The Character Movement

Samantha and friends outside a building on a college campus

College lesson #1: Be Myself

By Samantha HoangLong, Youth Frontiers’ 2016 Character Award Winner

A month ago, I started my freshman college experience. Of course, I was nervous for this new start. I worried about many things – Would I get along with my roommates? Would I like my classes? My professors? Most of all, I wondered, “What would people think of me?”

I asked myself this question a lot during Welcome Week, a week filled with school-organized events to give incoming first-year students the chance to mingle and learn more about the campus. During all the Welcome Week activities, I felt an enormous amount of pressure to make a memorable first impression on the other students.  I pushed myself past my comfort zone to meet as many people as possible. Any time I was in a group with people I didn’t know, I’d be the first one to ask them their names, where they were from and what they were studying. I reacted to whatever they said with overly happy and preppy responses. 

I worked hard to be liked, which meant, in my mind, that I needed to appear completely “normal.” I wore “basic” – socially acceptable – clothes and acted like everyone else. I tried really hard to analyze people’s faces as I met them to see if they wanted to talk to me. If I felt a negative vibe from the person, I would change my personality to fit what I thought they wanted me to be.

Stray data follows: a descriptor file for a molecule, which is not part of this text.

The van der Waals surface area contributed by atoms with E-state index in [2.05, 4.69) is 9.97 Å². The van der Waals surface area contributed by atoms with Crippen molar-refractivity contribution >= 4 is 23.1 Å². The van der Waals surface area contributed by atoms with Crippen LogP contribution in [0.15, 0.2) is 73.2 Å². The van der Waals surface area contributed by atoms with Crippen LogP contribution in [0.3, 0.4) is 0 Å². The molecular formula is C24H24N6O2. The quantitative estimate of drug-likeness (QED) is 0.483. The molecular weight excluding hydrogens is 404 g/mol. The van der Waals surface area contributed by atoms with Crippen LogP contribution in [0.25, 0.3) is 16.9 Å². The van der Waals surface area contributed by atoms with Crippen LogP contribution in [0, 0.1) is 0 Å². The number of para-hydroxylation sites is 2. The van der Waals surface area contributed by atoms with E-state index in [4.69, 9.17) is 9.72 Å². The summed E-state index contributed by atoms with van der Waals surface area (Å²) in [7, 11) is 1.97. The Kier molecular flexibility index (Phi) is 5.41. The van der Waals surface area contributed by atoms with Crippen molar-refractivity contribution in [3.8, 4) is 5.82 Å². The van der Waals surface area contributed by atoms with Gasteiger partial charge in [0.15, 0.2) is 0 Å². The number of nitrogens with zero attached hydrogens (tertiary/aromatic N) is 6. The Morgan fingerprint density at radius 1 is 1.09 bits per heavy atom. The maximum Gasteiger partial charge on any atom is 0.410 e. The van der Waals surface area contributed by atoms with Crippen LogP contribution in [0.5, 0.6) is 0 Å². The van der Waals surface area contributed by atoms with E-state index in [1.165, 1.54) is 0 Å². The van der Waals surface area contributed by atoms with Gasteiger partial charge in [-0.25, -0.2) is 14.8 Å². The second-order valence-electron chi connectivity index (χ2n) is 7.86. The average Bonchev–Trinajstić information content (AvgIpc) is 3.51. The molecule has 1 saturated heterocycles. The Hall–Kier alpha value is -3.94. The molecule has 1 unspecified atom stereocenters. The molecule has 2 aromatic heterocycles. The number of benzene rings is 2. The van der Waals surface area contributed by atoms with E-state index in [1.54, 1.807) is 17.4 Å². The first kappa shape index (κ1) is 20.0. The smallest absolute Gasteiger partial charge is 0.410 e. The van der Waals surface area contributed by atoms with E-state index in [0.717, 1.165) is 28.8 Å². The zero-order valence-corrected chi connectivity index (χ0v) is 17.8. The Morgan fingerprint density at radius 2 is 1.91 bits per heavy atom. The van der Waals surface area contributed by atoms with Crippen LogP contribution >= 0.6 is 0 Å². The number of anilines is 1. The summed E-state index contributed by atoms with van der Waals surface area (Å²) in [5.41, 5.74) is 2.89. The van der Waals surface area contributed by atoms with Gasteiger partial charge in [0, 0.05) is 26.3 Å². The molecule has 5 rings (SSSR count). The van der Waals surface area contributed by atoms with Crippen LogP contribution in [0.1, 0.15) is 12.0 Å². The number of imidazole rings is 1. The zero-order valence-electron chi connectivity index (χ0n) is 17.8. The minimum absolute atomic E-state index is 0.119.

After continuously meeting strangers all day, I would always leave Welcome Week events with this feeling of dissatisfaction. Was I being genuine and kind during these icebreakers, or did I come off as fake? None of my efforts felt like it had an impact. But I wanted to make an impact. 

When I took a moment to look around, I realized that everybody was in the same position as I. This is the time in our lives when we are trying to learn who we really want to be. We’re not only choosing our career paths, but also our friends and our identities. I started questioning why I was trying so hard to be someone else. 

I decided that it shouldn’t feel stressful to be myself around others and that I didn’t need to know everyone. I really only needed a couple of good friends who would support me in college. I stopped trying so hard to meet random people and started focusing on getting to know those who were already around me on a deeper level. 

Being at college has made me realize that you can’t really be “normal.” Normal is a setting on a washing machine, not in our personalities. Everyone is different. We all have our own traits and experiences that make us special in our own ways. I’ve come to embrace myself for who I am: an outgoing person with a curious mind. I’m excited to see what other lessons college will teach me.

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